Six painters come together in Chd to mount a colourful art show | punjab$htcity | Hindustan Times
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Six painters come together in Chd to mount a colourful art show

Five faculty members and one student of the Bama Fine Arts Academy, founded by Ram Kumar in 1990, opened a colourful group show in Chandigarh on Friday which reaches out to the average person in finely portrayed, realistic art. The exhibition was inaugurated by senior painter Madan Lal.

punjab Updated: Oct 03, 2015 12:17 IST
Nirupama Dutt
The artists taking part in the exhibition pose for a group photo
The artists taking part in the exhibition pose for a group photo (Karun Sharma/ HT Photo)

Five faculty members and one student of the Bama Fine Arts Academy, founded by Ram Kumar in 1990, opened a colourful group show in Chandigarh on Friday which reaches out to the average person in finely portrayed, realistic art. The exhibition was inaugurated by senior painter Madan Lal.

The show has something for everyone ranging from oil and acrylic paintings on canvas, collages, mosaics, nature studies, landscapes, figurative art, still life, a few geometrical abstracts and some works that are close to craft like miniatures on skeletons of peepul leaves.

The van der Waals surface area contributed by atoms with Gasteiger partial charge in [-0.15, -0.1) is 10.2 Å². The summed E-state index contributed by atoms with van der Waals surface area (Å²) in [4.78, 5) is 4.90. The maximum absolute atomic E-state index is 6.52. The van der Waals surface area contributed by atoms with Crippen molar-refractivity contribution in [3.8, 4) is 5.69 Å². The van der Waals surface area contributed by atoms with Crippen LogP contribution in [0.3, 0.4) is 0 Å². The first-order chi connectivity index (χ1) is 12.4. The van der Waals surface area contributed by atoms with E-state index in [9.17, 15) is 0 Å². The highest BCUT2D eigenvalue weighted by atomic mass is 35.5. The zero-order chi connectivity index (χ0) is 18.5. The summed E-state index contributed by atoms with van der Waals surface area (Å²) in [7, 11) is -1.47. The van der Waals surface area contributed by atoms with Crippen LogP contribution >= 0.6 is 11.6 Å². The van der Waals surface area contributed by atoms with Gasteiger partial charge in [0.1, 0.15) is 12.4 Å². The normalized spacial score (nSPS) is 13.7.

Leading the group is Meenu Manjal, the first student of the academy who is teaching art in one of the city schools. Particularly attractive are her delicate paintings of blossoming trees from the yellow amaltas to the crimson gulmohar. Archana has displayed a large variety of her works including a range of landscapes in bright hues and appealing studies of performing artists. A prolific painter, she says, “I learned the language of art in the city of Chandigarh, where I grew up. If I look back at my childhood I used to get fascinated by the beauty of nature surrounding me.”

Figurative art and engaging studies of flowers in bloom make up the world of the art of Manju Sharma. Two paintings with woman against the three-dimensional carved doorways stand out. Her paintings of Ganesha and the fluted god are also attractive. Shilpa, a student of the Academy, has the privilege of exhibiting with her teachers, with bold and bright landscapes and Ganesha, of course.

The two male teachers who have exhibited with the woman artists are Mukesh Minj and Ashish Bhatnagar. Although outnumbered by their female counterparts, both these artists have their own definite signature. Mukesh’s paper mosaics are engaging and Ashish shows a fine sense of composition in putting together geometic forms.

His pen-and-ink study of a tiger’s head shows a deft hand. The best part of the show are the very affordable prices which would lure even a passerby to the show to pick something from this group show of decorative art.